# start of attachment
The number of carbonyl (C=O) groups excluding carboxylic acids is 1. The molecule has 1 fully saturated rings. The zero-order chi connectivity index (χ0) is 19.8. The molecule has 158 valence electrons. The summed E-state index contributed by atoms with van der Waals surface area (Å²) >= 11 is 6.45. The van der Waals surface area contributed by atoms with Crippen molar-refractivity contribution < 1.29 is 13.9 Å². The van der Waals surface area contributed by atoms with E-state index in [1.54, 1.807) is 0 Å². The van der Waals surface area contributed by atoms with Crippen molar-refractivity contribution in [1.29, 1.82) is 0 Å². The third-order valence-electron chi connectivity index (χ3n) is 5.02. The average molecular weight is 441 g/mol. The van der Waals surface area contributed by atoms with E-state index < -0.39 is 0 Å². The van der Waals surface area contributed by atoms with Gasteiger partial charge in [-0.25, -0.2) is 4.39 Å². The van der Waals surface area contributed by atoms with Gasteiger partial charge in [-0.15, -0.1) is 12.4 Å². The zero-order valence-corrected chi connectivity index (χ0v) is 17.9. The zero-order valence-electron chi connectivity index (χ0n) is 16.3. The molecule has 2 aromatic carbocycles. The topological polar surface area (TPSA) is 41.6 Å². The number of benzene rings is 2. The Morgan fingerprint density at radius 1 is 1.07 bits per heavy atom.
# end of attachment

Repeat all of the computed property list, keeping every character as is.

The number of carbonyl (C=O) groups excluding carboxylic acids is 1. The molecule has 1 fully saturated rings. The zero-order chi connectivity index (χ0) is 19.8. The molecule has 158 valence electrons. The summed E-state index contributed by atoms with van der Waals surface area (Å²) >= 11 is 6.45. The van der Waals surface area contributed by atoms with Crippen molar-refractivity contribution < 1.29 is 13.9 Å². The van der Waals surface area contributed by atoms with E-state index in [1.54, 1.807) is 0 Å². The van der Waals surface area contributed by atoms with Crippen molar-refractivity contribution in [1.29, 1.82) is 0 Å². The third-order valence-electron chi connectivity index (χ3n) is 5.02. The average molecular weight is 441 g/mol. The van der Waals surface area contributed by atoms with E-state index < -0.39 is 0 Å². The van der Waals surface area contributed by atoms with Gasteiger partial charge in [-0.25, -0.2) is 4.39 Å². The van der Waals surface area contributed by atoms with Gasteiger partial charge in [-0.15, -0.1) is 12.4 Å². The zero-order valence-corrected chi connectivity index (χ0v) is 17.9. The zero-order valence-electron chi connectivity index (χ0n) is 16.3. The molecule has 2 aromatic carbocycles. The topological polar surface area (TPSA) is 41.6 Å². The number of benzene rings is 2. The Morgan fingerprint density at radius 1 is 1.07 bits per heavy atom.